Thursday, June 5, 2008


My mom is here to help me with the kids while we get ready to depart, but rather than clean, pack or organize what I really wanted to do was go to another island. So we went to Moloka'i. The plane ride over was amazing. It was a nine seater propeller plane and the view was worth a million dollars - far more than what it cost ($50).

We only spent two days there but the lifestyle is so slow that it felt like a week. There are no traffic lights on the island and only one chain restaurant - you guessed it... Subway :) (it's a little known fact that there are more Subway's than McD's worldwide) Maybe it's because I wasn't expecting much but I thought it had some of the most beautiful beaches I have ever seen. Between the small plane and the private beach time I felt like a celebrity with my own private island. I was set to fly back this weekend so Ben could experience Moloka'i but the flights are all sold out.

A few highlights for me was seeing Kalapaupa - the leper colony (if you want to know more about it I fully recommend The Colony: The Harrowing True Story of the exiles of Molokai). You aren't allowed down there if you are under 16 so I didn't get to tour it this time (on account of the kids), but we did hike along the worlds tallest sea cliffs and visit Hawaii's longest white sand beach. Another place of interest was Phallic Rock - where according to Hawaiian legend women trying to concieve can sleep here and be rewarded with child. Interesting and almost embarrasing to look at. There is a picture in the slide show (we're all adults here people).

Wednesday, June 4, 2008

May Recap

It can't be June already! I guess when summer never ends, you don't quite realize when it's starting again. In fact, it looks a little more like Fall around here since Summer means less rain some of the hillsides are getting tinged with brown and orange (just around the edges - it's still wonderfully green of course). We are supposed to be getting ready to move but the powers that be have been slow on getting us official orders so there is not much to be done but wait.

Ben - The highlight of May for Ben would probably be the discovery of his talent playing the ukulele. This ability should be no surprise as it runs in his blood (the Portuguese brought the ukulele to the islands long ago and his Portuguese-Hawaiian great-grandfather was a talented musician on Maui). So, on Mother's Day Eve the men at church organized a dinner for the women of the ward and the youth provided in-home childcare so that everyone was assured of having a great time at the ward function. It was held in probably the best located home in town with sweeping panoramic views of the ocean and mountains. The property and home itself are so beautiful it makes you sick to your stomach - in a good way. That was the scene. Following dinner Ben was able to join the entertainment of the evening which was kanikapila - basically a Hawaiian style jam session. After his performance with the group he was asked to be in the ward choir, invited to kanikapila at the beach on Memorial Day and given his very own ukulele song book the next day with the songs often played when they get together. I had a hard time getting him to leave so that we could relieve the babysitters and he admitted on the way home that "this was a rough one" meaning - he was already sad about leaving the islands but this just made it that much harder. I agree.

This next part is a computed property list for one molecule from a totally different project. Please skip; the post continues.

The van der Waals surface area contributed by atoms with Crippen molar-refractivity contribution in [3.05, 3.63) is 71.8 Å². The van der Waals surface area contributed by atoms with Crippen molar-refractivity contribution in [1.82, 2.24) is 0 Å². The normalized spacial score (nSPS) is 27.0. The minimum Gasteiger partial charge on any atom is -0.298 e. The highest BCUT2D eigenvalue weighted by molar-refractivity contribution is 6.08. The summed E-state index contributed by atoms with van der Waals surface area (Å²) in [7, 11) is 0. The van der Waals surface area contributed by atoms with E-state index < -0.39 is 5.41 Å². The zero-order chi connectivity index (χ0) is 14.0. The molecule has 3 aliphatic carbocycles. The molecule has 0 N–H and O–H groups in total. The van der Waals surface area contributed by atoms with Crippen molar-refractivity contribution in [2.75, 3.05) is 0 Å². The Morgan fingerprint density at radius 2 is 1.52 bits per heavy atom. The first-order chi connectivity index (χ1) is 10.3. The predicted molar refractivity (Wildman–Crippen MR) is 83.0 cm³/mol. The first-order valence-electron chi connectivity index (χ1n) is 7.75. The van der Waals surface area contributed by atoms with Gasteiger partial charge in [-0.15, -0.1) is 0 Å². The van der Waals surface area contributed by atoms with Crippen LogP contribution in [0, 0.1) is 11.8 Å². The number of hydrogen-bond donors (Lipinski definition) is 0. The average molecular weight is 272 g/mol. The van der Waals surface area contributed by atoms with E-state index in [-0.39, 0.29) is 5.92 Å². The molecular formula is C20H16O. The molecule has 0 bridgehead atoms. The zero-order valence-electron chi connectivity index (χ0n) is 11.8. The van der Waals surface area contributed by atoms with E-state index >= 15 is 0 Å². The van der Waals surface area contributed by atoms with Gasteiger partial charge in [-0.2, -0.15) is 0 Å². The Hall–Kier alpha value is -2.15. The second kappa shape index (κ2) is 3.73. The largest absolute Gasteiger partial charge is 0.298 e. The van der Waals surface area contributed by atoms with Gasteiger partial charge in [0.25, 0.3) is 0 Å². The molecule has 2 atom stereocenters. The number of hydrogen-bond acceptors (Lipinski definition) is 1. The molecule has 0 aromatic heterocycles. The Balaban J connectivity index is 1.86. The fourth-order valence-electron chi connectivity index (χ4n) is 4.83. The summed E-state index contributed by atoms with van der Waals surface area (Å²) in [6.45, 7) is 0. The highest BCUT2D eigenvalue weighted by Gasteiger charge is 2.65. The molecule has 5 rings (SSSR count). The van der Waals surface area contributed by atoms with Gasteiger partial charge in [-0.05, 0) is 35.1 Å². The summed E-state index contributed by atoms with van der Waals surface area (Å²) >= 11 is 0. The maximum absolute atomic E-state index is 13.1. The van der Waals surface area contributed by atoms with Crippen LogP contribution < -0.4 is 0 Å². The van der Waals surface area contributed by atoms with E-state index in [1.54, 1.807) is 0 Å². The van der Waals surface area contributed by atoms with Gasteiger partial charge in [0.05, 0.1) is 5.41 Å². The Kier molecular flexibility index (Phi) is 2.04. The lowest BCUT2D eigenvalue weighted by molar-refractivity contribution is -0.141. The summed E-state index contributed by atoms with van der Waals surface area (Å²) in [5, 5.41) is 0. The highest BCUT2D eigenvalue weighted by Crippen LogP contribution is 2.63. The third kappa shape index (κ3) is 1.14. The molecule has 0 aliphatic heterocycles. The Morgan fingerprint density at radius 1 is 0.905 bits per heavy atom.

Work wise, since some of you have been, are in or are imminently going to be in the same position career wise and since that's where he spends most of his time let's report and commiserate. After Ben and I were just discussing how easy this general surgery internship has seemed (we expected the worst)(and it is relatively easy, because I do not see how he can get up that early and still come home with a smile on his face, then again, he's probably smiling cause he's finally home - whatever the reason he's made it easy on me) he started his neurosurgery rotation. After enduring demanding ICU, ER, Surgery and Medicine rotations I thought this one would be a good one to end with, however, on his first day, after being there since 5:30am he called at 7pm to say they were going into surgery and he'd call me when they got out. They got done at 3am. Thankfully, he didn't call me, nor did he come home. Since he had to be back two hours later, he made the right choice and stayed on some lovely bed at the hospital - either that or he has a mistress.

Miles - Still wears a size three diaper but is growing up and out. Can carry on a simple conversation and his favorite phrase, when he is the slightest bit disappointed, is "oh man" (said like Swiper on Dora except that he still won't watch TV (oh man) so I'm not sure where he learned it).

Avery - Graduated from her first year of Awana Cubbies. Is excited about moving to a new "island".

Me - May was not all flowers for me, in fact, I had one very bad day amidst some decent ones and a couple great ones.

Within 24 hours: I put a huge dent in our car while sidling up to what looked to be a harmless baby palm tree, my daughter broke one of my favorite dessert plates, our waterproof camera isn't actually all that waterproof, the dollar theater in town closed down and to top it off I realized, at the end of the day, that the shirt I was wearing all day is see-through.

However, I have a car, and the damage could have been much much worse, I still have 7 more plates and at least it wasn't my stoneware which I only have 4 left of, we have a DVD player to watch movies on and maybe me wearing a very sheer shirt made it a good day for someone else.

In other news, I finally lost all the baby weight from Miles.